Monochrome 128x32 I2C OLED graphic display

Monochrome 128x32 I2C OLED graphic display

Monochrome 128x32 I2C OLED graphic display

ADA 931

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A monochrome OLED display with a resolution of 128X32 pixels

Guarantee of quality This product is an official product of the brand Adafruit

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These displays are small, only about 1" diagonal, but very readable due to the high contrast of an OLED display. This display is composed of 128x32 individual white OLED pixels, each one being turned on or off by the controller chip. Since the display produces its own light, no backlighting is required. This reduces the power required to operate the OLED and that's why the screen is so contrasting; we really like this miniature screen for its sharpness!

The SSD1306 driver chip, communicates only via I2C. 3 pins are required to communicate with the chip on the OLED display, two of which are I2C clock/data pins.

The OLED and the pilot require a 3.3 V power supply and 3.3 V logic levels for communication. To make it easier for our customers to use, we have added a 3.3 V regulator and an on-board level adapter! This makes it compatible with any 5V microcontroller, such as the Arduino.

The power requirements depend somewhat on the amount of power on the display, but on average, the display consumes about 20 mA from the 3.3 V power supply. The OLED pilot integrates a simple charging pump that transforms 3.3v-5v into a high voltage drive for OLEDs.

Of course, we wouldn't leave you with a data sheet and "good luck": We have a detailed tutorial and sample code in the form of an Arduino library for text and graphics. You will need a microcontroller with more than 512 bytes of RAM because the screen must be buffered.

You can download our SSD1306 OLED display library Arduino from github which contains a sample code. The library can print text, bitmaps, pixels, rectangles, circles and lines. It uses 512 bytes of RAM since it needs to buffer all the display but it's very fast! The code is easy to adapt to any other microcontroller.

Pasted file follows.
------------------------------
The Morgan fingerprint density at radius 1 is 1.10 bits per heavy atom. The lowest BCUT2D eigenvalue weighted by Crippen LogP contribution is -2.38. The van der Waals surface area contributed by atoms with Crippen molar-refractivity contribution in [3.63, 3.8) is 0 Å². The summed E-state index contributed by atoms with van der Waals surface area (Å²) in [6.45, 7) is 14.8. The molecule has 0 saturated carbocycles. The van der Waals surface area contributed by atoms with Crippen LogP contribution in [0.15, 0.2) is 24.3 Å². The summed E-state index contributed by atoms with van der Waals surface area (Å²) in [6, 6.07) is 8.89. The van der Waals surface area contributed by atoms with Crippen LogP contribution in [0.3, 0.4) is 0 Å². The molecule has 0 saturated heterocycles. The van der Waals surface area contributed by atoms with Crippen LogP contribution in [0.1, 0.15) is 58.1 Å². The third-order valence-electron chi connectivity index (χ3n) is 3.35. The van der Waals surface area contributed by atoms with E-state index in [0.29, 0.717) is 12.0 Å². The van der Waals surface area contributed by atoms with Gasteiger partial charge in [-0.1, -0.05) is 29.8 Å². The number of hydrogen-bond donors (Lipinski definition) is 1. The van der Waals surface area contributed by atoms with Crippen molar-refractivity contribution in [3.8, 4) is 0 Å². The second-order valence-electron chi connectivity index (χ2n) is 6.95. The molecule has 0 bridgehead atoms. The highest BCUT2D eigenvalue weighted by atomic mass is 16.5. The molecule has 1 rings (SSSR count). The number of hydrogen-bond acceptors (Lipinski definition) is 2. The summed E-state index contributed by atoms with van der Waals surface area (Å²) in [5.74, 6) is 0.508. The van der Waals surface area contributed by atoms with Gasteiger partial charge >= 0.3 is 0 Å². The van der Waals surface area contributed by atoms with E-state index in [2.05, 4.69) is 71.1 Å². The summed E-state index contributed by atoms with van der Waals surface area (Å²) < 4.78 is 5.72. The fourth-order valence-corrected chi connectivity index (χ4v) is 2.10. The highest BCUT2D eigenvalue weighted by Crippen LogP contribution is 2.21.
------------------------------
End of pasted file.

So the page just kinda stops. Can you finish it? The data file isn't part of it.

Feature

These displays are small, only about 1" diagonal, but very readable due to the high contrast of an OLED display. This display is composed of 128x32 individual white OLED pixels, each one being turned on or off by the controller chip. Since the display produces its own light, no backlighting is required. This reduces the power required to operate the OLED and that's why the screen is so contrasting; we really like this miniature screen for its sharpness!

The SSD1306 driver chip, communicates only via I2C. 3 pins are required to communicate with the chip on the OLED display, two of which are I2C clock/data pins.

The OLED and the pilot require a 3.3 V power supply and 3.3 V logic levels for communication. To make it easier for our customers to use, we have added a 3.3 V regulator and an on-board level adapter! This makes it compatible with any 5V microcontroller, such as the Arduino.

The power requirements depend somewhat on the amount of power on the display, but on average, the display consumes about 20 mA from the 3.3 V power supply. The OLED pilot integrates a simple charging pump that transforms 3.3v-5v into a high voltage drive for OLEDs.

Of course, we wouldn't leave you with a data sheet and "good luck": We have a detailed tutorial and sample code in the form of an Arduino library for text and graphics. You will need a microcontroller with more than 512 bytes of RAM because the screen must be buffered.

You can download our SSD1306 OLED display library Arduino from github which contains a sample code. The library can print text, bitmaps, pixels, rectangles, circles and lines. It uses 512 bytes of RAM since it needs to buffer all the display but it's very fast! The code is easy to adapt to any other microcontroller.

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